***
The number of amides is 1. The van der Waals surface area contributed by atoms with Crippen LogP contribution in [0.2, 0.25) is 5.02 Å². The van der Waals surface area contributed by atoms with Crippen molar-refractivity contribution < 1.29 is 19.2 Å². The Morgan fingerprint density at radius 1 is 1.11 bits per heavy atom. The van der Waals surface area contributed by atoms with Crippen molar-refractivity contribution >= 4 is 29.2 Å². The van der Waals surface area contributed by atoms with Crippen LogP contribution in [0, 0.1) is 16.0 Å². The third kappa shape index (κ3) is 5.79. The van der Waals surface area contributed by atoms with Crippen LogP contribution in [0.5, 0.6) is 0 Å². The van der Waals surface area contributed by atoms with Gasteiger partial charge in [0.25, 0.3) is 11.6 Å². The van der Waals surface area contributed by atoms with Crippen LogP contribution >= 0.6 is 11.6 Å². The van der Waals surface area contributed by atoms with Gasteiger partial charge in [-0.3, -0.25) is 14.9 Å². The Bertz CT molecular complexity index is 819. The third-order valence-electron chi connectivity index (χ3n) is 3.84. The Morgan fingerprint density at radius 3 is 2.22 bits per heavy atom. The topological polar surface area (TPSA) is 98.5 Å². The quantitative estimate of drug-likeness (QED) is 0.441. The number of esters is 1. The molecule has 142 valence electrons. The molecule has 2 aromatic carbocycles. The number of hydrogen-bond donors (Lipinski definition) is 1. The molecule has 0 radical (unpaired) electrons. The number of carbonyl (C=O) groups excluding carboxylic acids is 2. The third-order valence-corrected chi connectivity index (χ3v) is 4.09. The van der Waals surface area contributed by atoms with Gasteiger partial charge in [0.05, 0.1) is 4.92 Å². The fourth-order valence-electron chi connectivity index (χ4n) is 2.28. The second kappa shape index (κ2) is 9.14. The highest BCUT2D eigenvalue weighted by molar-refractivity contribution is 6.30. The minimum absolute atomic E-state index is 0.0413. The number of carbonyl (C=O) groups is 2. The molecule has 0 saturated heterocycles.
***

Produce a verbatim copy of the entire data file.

The number of amides is 1. The van der Waals surface area contributed by atoms with Crippen LogP contribution in [0.2, 0.25) is 5.02 Å². The van der Waals surface area contributed by atoms with Crippen molar-refractivity contribution < 1.29 is 19.2 Å². The Morgan fingerprint density at radius 1 is 1.11 bits per heavy atom. The van der Waals surface area contributed by atoms with Crippen molar-refractivity contribution >= 4 is 29.2 Å². The van der Waals surface area contributed by atoms with Crippen LogP contribution in [0, 0.1) is 16.0 Å². The third kappa shape index (κ3) is 5.79. The van der Waals surface area contributed by atoms with Crippen LogP contribution in [0.5, 0.6) is 0 Å². The van der Waals surface area contributed by atoms with Gasteiger partial charge in [0.25, 0.3) is 11.6 Å². The van der Waals surface area contributed by atoms with Crippen LogP contribution >= 0.6 is 11.6 Å². The van der Waals surface area contributed by atoms with Gasteiger partial charge in [-0.3, -0.25) is 14.9 Å². The Bertz CT molecular complexity index is 819. The third-order valence-electron chi connectivity index (χ3n) is 3.84. The Morgan fingerprint density at radius 3 is 2.22 bits per heavy atom. The topological polar surface area (TPSA) is 98.5 Å². The quantitative estimate of drug-likeness (QED) is 0.441. The number of esters is 1. The molecule has 142 valence electrons. The molecule has 2 aromatic carbocycles. The number of hydrogen-bond donors (Lipinski definition) is 1. The molecule has 0 radical (unpaired) electrons. The number of carbonyl (C=O) groups excluding carboxylic acids is 2. The third-order valence-corrected chi connectivity index (χ3v) is 4.09. The van der Waals surface area contributed by atoms with Gasteiger partial charge in [0.05, 0.1) is 4.92 Å². The fourth-order valence-electron chi connectivity index (χ4n) is 2.28. The second kappa shape index (κ2) is 9.14. The highest BCUT2D eigenvalue weighted by molar-refractivity contribution is 6.30. The minimum absolute atomic E-state index is 0.0413. The number of carbonyl (C=O) groups is 2. The molecule has 0 saturated heterocycles.